The rabbi was appalled. His women dressed modestly. They covered their hair, their arms, their legs. They made sure that they didn’t attract other men. He explained this all to Shira, Moshe’s wife, who said, “No one sees what the women are wearing underneath. They buy through the mail. And we need the money. I looked for a way to bring it in. Moshe isn’t doing it. And there must be a need. I can hardly keep my stock.”
“You have a good man who works hard; he’s embarrassed. You know that in our community, word will get out. You will be the source of discord, of discontent.”
“Not if you don’t bring it up, rabbi, with all due respect,” Shira said. “Moshe would never talk about this, and I don’t think the women will tell, or their husbands, who might enjoy seeing
them look beautiful sometimes. I think Moshe likes it when I model for him.”
“Our women are not objects, Shira,” the rabbi said.
“Maybe the women just want to remember that they can be beautiful. Maybe even your wife, or your daughters. It’s getting late, rabbi,” she had said. “I have to take care of my children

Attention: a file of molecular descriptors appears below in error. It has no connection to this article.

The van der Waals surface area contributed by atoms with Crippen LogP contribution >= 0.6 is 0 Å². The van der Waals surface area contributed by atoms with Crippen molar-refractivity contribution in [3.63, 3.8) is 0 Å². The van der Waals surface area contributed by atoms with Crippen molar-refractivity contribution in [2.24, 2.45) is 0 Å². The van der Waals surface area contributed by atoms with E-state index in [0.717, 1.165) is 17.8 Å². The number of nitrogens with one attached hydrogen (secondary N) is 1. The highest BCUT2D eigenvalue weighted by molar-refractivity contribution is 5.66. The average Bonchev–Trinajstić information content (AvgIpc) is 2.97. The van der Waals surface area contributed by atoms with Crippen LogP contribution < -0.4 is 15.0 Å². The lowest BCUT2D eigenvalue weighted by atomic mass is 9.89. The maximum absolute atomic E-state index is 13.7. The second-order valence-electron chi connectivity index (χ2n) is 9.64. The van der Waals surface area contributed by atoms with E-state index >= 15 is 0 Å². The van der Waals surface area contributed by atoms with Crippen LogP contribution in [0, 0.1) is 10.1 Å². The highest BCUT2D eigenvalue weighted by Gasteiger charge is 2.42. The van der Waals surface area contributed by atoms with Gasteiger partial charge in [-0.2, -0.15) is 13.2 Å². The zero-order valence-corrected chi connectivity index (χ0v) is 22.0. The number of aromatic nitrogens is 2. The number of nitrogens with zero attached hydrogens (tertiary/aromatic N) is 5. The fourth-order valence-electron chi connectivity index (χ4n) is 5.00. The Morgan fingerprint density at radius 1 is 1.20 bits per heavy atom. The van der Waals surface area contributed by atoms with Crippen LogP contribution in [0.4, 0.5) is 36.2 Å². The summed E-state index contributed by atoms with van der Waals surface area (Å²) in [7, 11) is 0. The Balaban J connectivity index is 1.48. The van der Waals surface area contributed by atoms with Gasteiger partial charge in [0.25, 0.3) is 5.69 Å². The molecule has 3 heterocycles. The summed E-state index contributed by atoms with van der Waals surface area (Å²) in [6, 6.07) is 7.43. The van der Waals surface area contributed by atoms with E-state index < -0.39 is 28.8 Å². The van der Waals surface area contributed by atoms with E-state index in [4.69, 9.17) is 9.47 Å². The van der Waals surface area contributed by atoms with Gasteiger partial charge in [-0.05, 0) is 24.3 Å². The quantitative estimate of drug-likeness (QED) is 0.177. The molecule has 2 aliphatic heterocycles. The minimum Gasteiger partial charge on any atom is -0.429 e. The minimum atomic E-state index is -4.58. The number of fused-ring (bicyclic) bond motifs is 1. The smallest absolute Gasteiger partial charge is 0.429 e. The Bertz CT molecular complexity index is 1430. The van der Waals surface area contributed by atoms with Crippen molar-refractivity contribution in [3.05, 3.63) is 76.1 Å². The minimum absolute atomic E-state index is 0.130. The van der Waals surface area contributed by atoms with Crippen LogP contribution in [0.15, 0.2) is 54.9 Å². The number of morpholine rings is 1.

now.” She walked out of the office before he dismissed her. Unheard of behavior.
AVIVA WAS MOST LIKELY one of her best customers. Probably her business had been Aviva’s idea. She liked working against him. The rabbi was ashamed of his thoughts, but he couldn’t stop them. Certainly no one needed a scandal. It was a bad business for the community; that’s what Aviva never understood. “Your community,” she had screamed at him after that terrible week-end when she disappeared before her marriage. “Yours,
“If it’s not yours, you lose everything,” he told her. “You won’t see me. You won’t see your sisters. Your mother is no longer here to save you.” Oh, such terrible words. He could see the shock of them register on her. Well, she had married. She had a family. She had seemed to reach some equilibrium. And now this.
HE COULDN’T ANSWER MOSHE directly. There was no quicker way to ruin a new career than gossip about the rabbi’s daughter who was also the wife of the new Talmud teacher, he